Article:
• Increased pain when tilting the head forward and looking down to text
  • Jaw pain due to misalignment of the cervical spine (TMJ)
  • Tingling pain and numbness in the arms and hands, related to spinal nerve irritation and inflammation.
  • Increased muscle spasms in upper traps and between shoulder blades.

Treating and preventing tech neck

Depending on your symptoms, effective treatment for tech neck often requires a multipronged approach. 

Here are some things you can try at home.

  • Rest  - Resting head (against the couch and against the head rest in the car).
  • Utilizing a pillow that will  restore the normal curve in your neck.
  • Improved Posture (an important component of treating as well as preventing tech neck is correcting the poor posture that stresses and strains your neck)
  • 5 mins on the Foam Roller a day.
  • Keeping your phone or screen at eye level. That means holding your phone in front of your face.
  • Learning stretching exercises to relieve the strain on your neck and shoulder muscles. 
  • Developing good overall posture and learning to recognize what that feels like.
  • Good posture involves re-training your body to stand, walk, sit and lie in positions where the least strain is placed on supporting muscles and ligaments during these activities.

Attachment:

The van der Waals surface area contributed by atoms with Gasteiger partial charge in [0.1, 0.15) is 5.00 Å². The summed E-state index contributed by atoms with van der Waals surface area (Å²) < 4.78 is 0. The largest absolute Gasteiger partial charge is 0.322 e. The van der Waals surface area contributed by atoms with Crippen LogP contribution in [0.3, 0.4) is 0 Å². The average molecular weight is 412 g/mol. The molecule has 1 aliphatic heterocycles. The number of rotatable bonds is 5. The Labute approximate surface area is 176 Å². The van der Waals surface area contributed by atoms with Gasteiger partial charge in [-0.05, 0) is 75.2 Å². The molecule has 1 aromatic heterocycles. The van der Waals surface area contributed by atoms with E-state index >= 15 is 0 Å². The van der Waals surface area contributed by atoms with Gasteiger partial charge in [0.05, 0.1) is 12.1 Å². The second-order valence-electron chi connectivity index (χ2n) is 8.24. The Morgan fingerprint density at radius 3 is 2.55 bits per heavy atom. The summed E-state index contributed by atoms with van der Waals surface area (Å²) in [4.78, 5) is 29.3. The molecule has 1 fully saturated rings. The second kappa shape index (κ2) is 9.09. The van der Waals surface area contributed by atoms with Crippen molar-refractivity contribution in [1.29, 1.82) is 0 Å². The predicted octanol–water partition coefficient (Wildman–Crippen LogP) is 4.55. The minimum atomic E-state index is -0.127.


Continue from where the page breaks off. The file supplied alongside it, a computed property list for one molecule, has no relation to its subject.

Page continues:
If you are still experiencing pain then here are the services we offer to help.

  • Physical therapy
  • Massage therapy to trigger points.
  • Myofascial Release to loosen up the fascial restrictions.
  • Exercises to strengthen the posterior chain. - Follow is on YouTube for exercises. 
  • Kinesiology taping
  • Dry needling into trigger Point to help to alleviate severe muscle pain and tightness.
  • Pilates to retrain and strength core muscles to hold you up better. 

About the author 

Anointed Hands Physical Therapy and Wellness

Jameka has focused her 18+ years of experience treating pediatrics, geriatrics, and athletes to become a well-rounded Physical Therapist. She is certified in Dry Needling, Myofascial Release, Pilates Mat and Equipment, Functional Movement and Taping, Instrument Assisted Soft Tissue Mobilizations, and Cupping. Her patients are like family to her and she is dedicated to helping people improve function without unneeded surgeries or steroid injections!